3. You don’t have to be there every second of every day.
At first, I felt obligated to stay at the hospital from sun up to sundown, and when Alex was transferred to a hospital room where I could sleep, I felt obligated to stay in his room all night. I felt guilty when I left, and this wasn’t helped by well-meaning family and friends saying, “Wow, I bet you’re at your baby’s side night and day!” I felt like if I left the hospital, I was a bad mom. Eventually, I found I had to have a life outside of the NICU or I was going to lose my mind (even more than I already was.) Go home. Sleep in YOUR bed. Go out to lunch. See a movie. Go shopping. Do something for yourself. It doesn’t mean you love your baby less. But taking care of your baby means taking care of yourself.
4. You will break down in front of strangers, more than once, and that is okay.
The day I was discharged from the hospital after giving birth and my babies were not, I lost any and all shame – I wept openly in front of everyone in the NICU. I mean breaking down, ugly crying. And that wasn’t the last time. There were many instances where I sat at my baby’s bedside, sobbing over whatever was the latest setback, with nurses bringing me tissues and quietly rubbing my back. It’s okay – I promise, everyone there understands. It’s a difficult place to be – the mama beside you is probably crying too. Cry as much as you need to, wherever you are.
5. There will be letdowns, setbacks, and disappointments.
There were times when I was sure my babies were about to come home. The doctors and nurses would tell me what great progress they’d made, or talk about how it seemed like “any day now.” Their little bodies would be doing everything right. Then we’d get a bad news phone call, or come in to visit and find out they’d taken several steps backward and now we were back where we started from. I cried many tears over the disappointment of getting my hopes up, thinking I was about to get my babies home and finding out I was wrong. I tried to stay neutral, to not get too excited, but I couldn’t help it – I wanted them home so badly. I wish I could’ve prepared myself for that disappointment, but there was no way I ever could have.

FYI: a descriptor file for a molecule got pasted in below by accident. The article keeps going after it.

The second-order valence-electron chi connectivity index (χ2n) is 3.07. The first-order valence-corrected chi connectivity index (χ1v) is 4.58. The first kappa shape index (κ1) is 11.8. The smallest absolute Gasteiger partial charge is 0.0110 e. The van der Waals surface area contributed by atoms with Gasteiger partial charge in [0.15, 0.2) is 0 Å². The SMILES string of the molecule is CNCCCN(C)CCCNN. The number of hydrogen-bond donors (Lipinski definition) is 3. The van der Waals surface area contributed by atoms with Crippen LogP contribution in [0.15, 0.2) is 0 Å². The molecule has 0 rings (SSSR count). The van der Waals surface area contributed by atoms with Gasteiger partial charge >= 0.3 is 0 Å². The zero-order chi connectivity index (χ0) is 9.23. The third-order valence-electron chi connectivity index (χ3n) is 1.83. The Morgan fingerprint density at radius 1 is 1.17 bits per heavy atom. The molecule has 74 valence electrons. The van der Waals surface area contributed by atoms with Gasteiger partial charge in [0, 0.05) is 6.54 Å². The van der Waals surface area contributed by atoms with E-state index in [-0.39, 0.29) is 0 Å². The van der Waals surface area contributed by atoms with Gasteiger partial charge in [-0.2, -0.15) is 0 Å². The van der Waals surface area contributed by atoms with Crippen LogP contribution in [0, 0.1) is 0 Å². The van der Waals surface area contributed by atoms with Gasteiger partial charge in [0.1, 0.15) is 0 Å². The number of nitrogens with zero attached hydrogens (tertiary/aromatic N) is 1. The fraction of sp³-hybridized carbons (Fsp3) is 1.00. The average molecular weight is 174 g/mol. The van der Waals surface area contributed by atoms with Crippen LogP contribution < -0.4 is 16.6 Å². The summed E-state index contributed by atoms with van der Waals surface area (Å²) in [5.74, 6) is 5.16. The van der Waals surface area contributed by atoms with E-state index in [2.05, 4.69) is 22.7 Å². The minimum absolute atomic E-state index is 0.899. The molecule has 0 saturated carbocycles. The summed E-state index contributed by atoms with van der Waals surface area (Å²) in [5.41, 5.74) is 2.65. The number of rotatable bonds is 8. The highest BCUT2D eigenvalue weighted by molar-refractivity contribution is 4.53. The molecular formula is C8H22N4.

6. It doesn’t last forever, no matter how it feels.
I remember telling the NICU nurses, “I feel like you’re going to send them to kindergarten from here.” It was the longest two months of my life. People kept asking us when the boys were coming home, and it became so frustrating because we genuinely had no idea. Then one day, it was over. We got the call to take them home, and they didn’t go back – they were 100% ours. We didn’t have to make that daily drive to the hospital anymore – ever. Before long, we looked up and realized they’d been home with us longer than they’d been in the hospital. Amazing how fast 59 days can go by in different circumstances.
Now, I can’t even imagine life without them in our home. But in a way, I’m thankful for that experience. I’m thankful for the hospital staff who made sure our babies went home healthy, no matter what it took. I’m thankful for the friends and family who supported us, even when we were struggling the most. And I’m thankful that this experience showed me how strong my little family really is.